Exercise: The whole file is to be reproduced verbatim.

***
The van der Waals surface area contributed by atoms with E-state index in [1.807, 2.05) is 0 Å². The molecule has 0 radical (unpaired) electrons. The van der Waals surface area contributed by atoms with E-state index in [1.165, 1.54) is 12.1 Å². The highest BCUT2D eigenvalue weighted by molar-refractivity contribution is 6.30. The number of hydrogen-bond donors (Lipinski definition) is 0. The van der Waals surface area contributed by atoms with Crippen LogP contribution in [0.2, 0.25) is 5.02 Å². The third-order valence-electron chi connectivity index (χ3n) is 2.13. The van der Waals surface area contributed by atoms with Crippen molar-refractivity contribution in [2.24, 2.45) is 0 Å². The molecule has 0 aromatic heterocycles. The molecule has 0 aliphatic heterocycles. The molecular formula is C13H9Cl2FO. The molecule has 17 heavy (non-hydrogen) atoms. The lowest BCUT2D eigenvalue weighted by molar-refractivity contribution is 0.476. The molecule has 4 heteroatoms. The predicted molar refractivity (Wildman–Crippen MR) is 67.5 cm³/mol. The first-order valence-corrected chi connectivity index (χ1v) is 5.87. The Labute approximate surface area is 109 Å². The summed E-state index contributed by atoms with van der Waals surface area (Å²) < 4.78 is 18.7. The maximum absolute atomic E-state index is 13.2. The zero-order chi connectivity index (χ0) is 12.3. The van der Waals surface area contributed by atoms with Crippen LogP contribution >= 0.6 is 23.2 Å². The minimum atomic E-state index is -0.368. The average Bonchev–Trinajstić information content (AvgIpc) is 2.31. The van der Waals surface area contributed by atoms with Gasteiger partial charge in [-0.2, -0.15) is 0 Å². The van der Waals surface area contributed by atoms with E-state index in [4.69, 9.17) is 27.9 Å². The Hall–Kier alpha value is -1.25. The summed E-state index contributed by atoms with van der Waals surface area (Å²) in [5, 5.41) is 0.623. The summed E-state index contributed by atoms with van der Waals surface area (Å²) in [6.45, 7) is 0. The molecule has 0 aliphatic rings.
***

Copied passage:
The van der Waals surface area contributed by atoms with E-state index in [1.807, 2.05) is 0 Å². The molecule has 0 radical (unpaired) electrons. The van der Waals surface area contributed by atoms with E-state index in [1.165, 1.54) is 12.1 Å². The highest BCUT2D eigenvalue weighted by molar-refractivity contribution is 6.30. The number of hydrogen-bond donors (Lipinski definition) is 0. The van der Waals surface area contributed by atoms with Crippen LogP contribution in [0.2, 0.25) is 5.02 Å². The third-order valence-electron chi connectivity index (χ3n) is 2.13. The van der Waals surface area contributed by atoms with Crippen molar-refractivity contribution in [2.24, 2.45) is 0 Å². The molecule has 0 aromatic heterocycles. The molecule has 0 aliphatic heterocycles. The molecular formula is C13H9Cl2FO. The molecule has 17 heavy (non-hydrogen) atoms. The lowest BCUT2D eigenvalue weighted by molar-refractivity contribution is 0.476. The molecule has 4 heteroatoms. The predicted molar refractivity (Wildman–Crippen MR) is 67.5 cm³/mol. The first-order valence-corrected chi connectivity index (χ1v) is 5.87. The Labute approximate surface area is 109 Å². The summed E-state index contributed by atoms with van der Waals surface area (Å²) < 4.78 is 18.7. The maximum absolute atomic E-state index is 13.2. The zero-order chi connectivity index (χ0) is 12.3. The van der Waals surface area contributed by atoms with Crippen LogP contribution >= 0.6 is 23.2 Å². The minimum atomic E-state index is -0.368. The average Bonchev–Trinajstić information content (AvgIpc) is 2.31. The van der Waals surface area contributed by atoms with Gasteiger partial charge in [-0.2, -0.15) is 0 Å². The van der Waals surface area contributed by atoms with E-state index in [4.69, 9.17) is 27.9 Å². The Hall–Kier alpha value is -1.25. The summed E-state index contributed by atoms with van der Waals surface area (Å²) in [5, 5.41) is 0.623. The summed E-state index contributed by atoms with van der Waals surface area (Å²) in [6.45, 7) is 0. The molecule has 0 aliphatic rings.